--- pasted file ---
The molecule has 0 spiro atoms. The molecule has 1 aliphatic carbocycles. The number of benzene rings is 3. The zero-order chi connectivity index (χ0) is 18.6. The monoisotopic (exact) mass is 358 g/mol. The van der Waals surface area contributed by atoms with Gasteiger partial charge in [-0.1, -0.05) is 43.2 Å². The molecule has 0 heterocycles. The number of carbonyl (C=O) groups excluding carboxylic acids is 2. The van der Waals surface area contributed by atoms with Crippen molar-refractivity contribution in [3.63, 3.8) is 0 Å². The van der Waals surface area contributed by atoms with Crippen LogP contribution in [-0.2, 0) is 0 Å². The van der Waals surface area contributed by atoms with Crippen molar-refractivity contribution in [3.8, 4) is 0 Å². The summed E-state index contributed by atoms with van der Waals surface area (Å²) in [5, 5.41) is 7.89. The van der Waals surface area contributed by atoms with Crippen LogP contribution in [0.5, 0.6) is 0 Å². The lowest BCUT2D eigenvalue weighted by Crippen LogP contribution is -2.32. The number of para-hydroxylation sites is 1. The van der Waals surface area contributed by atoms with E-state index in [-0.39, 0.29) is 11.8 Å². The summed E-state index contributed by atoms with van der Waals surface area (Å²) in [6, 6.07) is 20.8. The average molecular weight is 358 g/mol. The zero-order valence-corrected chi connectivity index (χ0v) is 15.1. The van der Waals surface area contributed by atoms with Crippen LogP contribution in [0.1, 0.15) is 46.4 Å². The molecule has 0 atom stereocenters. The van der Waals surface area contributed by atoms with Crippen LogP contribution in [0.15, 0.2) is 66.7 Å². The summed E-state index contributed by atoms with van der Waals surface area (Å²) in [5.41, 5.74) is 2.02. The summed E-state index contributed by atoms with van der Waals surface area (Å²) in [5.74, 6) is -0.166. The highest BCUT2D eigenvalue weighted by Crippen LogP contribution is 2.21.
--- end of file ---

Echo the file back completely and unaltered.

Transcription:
The molecule has 0 spiro atoms. The molecule has 1 aliphatic carbocycles. The number of benzene rings is 3. The zero-order chi connectivity index (χ0) is 18.6. The monoisotopic (exact) mass is 358 g/mol. The van der Waals surface area contributed by atoms with Gasteiger partial charge in [-0.1, -0.05) is 43.2 Å². The molecule has 0 heterocycles. The number of carbonyl (C=O) groups excluding carboxylic acids is 2. The van der Waals surface area contributed by atoms with Crippen molar-refractivity contribution in [3.63, 3.8) is 0 Å². The van der Waals surface area contributed by atoms with Crippen LogP contribution in [-0.2, 0) is 0 Å². The van der Waals surface area contributed by atoms with Crippen molar-refractivity contribution in [3.8, 4) is 0 Å². The summed E-state index contributed by atoms with van der Waals surface area (Å²) in [5, 5.41) is 7.89. The van der Waals surface area contributed by atoms with Crippen LogP contribution in [0.5, 0.6) is 0 Å². The lowest BCUT2D eigenvalue weighted by Crippen LogP contribution is -2.32. The number of para-hydroxylation sites is 1. The van der Waals surface area contributed by atoms with E-state index in [-0.39, 0.29) is 11.8 Å². The summed E-state index contributed by atoms with van der Waals surface area (Å²) in [6, 6.07) is 20.8. The average molecular weight is 358 g/mol. The zero-order valence-corrected chi connectivity index (χ0v) is 15.1. The van der Waals surface area contributed by atoms with Crippen LogP contribution in [0.1, 0.15) is 46.4 Å². The molecule has 0 atom stereocenters. The van der Waals surface area contributed by atoms with Crippen LogP contribution in [0.15, 0.2) is 66.7 Å². The summed E-state index contributed by atoms with van der Waals surface area (Å²) in [5.41, 5.74) is 2.02. The summed E-state index contributed by atoms with van der Waals surface area (Å²) in [5.74, 6) is -0.166. The highest BCUT2D eigenvalue weighted by Crippen LogP contribution is 2.21.